Study reveals pandemic-specific depression, anxiety among individuals with MS

April 04, 2022
A new study compared prepandemic and pandemic data on emotional distress in people with MS. Comparison of pandemic with prepandemic data for the study sample suggests the occurrence of pandemic-specific depression and anxiety. The findings raise awareness of COVD-19-related stress and have implications for treating mental health issues in MS.

The social restrictions mandated by the COVID-19 pandemic have heightened concerns about exacerbations of pre-existing mental health issues and loneliness among vulnerable populations, such as people with MS. To assess the effect of the pandemic on the MS population, Kessler Foundation researchers surveyed 142 individuals who had previously reported their emotional experiences in a national online survey. Comparisons showed increases in depression, anxiety, and loneliness during the pandemic, with 54 percent reporting ‘new’ depression, and 33 percent, ‘new’ anxiety. Increases in loneliness affected all people with depression and anxiety, whether symptoms were new or pre-existing.

The research team sought to differentiate individuals with new symptoms from those with prepandemic symptoms and no prior reported symptoms. Researchers found that ‘new’ depression and anxiety appeared to be related specifically to the pandemic. They also saw no link to the person-specific factors commonly associated with depression and anxiety in individuals with MS, namely, personality and self-efficacy.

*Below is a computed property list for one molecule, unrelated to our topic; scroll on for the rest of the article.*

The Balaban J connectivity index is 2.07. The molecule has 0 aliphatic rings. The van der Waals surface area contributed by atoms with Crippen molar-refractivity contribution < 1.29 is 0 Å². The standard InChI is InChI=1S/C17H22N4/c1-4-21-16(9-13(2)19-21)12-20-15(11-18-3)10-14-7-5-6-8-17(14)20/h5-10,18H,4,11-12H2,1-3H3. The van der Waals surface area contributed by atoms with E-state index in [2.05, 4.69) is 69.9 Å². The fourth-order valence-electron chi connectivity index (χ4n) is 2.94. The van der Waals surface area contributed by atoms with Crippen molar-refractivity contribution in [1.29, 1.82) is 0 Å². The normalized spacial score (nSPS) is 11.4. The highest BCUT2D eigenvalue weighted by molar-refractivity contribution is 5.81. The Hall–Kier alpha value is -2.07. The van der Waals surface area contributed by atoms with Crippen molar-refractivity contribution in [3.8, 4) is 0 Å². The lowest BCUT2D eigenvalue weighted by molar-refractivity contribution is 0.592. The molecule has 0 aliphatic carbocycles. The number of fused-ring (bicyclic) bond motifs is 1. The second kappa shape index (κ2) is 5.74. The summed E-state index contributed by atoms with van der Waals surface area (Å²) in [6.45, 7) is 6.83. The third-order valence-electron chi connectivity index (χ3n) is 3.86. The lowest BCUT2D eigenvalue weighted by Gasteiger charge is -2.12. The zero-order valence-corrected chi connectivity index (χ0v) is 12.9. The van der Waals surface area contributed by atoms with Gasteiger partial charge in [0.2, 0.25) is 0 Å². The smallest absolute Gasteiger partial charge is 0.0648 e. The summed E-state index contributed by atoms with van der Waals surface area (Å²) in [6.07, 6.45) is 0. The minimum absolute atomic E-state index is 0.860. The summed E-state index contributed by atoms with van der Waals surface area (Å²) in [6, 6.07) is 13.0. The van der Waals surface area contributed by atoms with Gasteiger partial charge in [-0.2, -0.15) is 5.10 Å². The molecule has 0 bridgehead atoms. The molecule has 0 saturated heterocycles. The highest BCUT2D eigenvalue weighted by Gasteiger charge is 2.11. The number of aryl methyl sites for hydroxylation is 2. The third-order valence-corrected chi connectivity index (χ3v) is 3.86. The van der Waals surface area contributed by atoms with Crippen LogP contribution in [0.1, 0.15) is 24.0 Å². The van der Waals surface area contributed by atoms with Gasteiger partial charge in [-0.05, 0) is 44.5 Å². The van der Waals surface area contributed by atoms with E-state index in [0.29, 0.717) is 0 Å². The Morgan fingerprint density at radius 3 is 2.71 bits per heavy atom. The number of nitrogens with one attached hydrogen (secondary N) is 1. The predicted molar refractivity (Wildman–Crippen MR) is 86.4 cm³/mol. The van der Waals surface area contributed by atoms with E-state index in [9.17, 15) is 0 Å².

The findings have important implications for the treatment of mental health issues in MS. Researchers noted that clinicians need to be aware of the heterogenous nature of depression and anxiety in their patients with MS, and approach treatment accordingly. Individuals with new symptomatology will benefit from cognitive behavioral interventions that stress coping, positive mental health habits, and encouragement to connect with others despite the pandemic. Meanwhile individuals with pre-existing symptoms may respond to those aimed at improving self-efficacy and other more fundamental factors of emotional distress.

The article was published in Multiple Sclerosis and Related Disorders.

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